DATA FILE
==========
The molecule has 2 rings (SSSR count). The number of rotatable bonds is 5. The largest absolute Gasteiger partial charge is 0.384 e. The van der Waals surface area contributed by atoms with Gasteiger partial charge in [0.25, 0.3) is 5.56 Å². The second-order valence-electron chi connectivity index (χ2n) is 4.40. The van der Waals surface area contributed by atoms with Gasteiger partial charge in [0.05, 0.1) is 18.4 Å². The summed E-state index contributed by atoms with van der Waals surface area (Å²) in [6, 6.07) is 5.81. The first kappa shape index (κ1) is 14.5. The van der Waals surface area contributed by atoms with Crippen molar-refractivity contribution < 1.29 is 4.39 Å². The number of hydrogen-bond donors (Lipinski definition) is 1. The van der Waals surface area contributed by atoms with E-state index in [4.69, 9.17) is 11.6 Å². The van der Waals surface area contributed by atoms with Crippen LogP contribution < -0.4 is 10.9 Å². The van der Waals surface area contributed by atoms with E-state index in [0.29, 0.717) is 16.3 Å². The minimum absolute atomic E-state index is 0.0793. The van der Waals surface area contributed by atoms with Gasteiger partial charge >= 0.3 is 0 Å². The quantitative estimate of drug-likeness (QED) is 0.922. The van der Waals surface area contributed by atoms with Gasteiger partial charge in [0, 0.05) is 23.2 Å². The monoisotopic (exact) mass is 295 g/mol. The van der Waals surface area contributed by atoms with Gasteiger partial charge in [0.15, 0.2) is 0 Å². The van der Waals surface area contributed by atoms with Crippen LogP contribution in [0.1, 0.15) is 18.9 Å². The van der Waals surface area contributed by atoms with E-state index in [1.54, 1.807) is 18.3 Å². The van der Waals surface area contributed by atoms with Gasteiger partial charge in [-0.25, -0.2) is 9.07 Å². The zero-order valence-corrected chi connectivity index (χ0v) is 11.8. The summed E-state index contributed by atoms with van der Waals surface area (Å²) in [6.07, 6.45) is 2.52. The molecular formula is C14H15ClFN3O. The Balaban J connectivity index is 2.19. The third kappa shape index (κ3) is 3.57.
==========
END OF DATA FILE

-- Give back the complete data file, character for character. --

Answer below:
The molecule has 2 rings (SSSR count). The number of rotatable bonds is 5. The largest absolute Gasteiger partial charge is 0.384 e. The van der Waals surface area contributed by atoms with Gasteiger partial charge in [0.25, 0.3) is 5.56 Å². The second-order valence-electron chi connectivity index (χ2n) is 4.40. The van der Waals surface area contributed by atoms with Gasteiger partial charge in [0.05, 0.1) is 18.4 Å². The summed E-state index contributed by atoms with van der Waals surface area (Å²) in [6, 6.07) is 5.81. The first kappa shape index (κ1) is 14.5. The van der Waals surface area contributed by atoms with Crippen molar-refractivity contribution < 1.29 is 4.39 Å². The number of hydrogen-bond donors (Lipinski definition) is 1. The van der Waals surface area contributed by atoms with E-state index in [4.69, 9.17) is 11.6 Å². The van der Waals surface area contributed by atoms with Crippen LogP contribution < -0.4 is 10.9 Å². The van der Waals surface area contributed by atoms with E-state index in [0.29, 0.717) is 16.3 Å². The minimum absolute atomic E-state index is 0.0793. The van der Waals surface area contributed by atoms with Gasteiger partial charge >= 0.3 is 0 Å². The quantitative estimate of drug-likeness (QED) is 0.922. The van der Waals surface area contributed by atoms with Gasteiger partial charge in [0, 0.05) is 23.2 Å². The monoisotopic (exact) mass is 295 g/mol. The van der Waals surface area contributed by atoms with Gasteiger partial charge in [0.15, 0.2) is 0 Å². The van der Waals surface area contributed by atoms with Crippen LogP contribution in [0.1, 0.15) is 18.9 Å². The van der Waals surface area contributed by atoms with E-state index in [1.54, 1.807) is 18.3 Å². The van der Waals surface area contributed by atoms with Gasteiger partial charge in [-0.25, -0.2) is 9.07 Å². The zero-order valence-corrected chi connectivity index (χ0v) is 11.8. The summed E-state index contributed by atoms with van der Waals surface area (Å²) in [6.07, 6.45) is 2.52. The molecular formula is C14H15ClFN3O. The Balaban J connectivity index is 2.19. The third kappa shape index (κ3) is 3.57.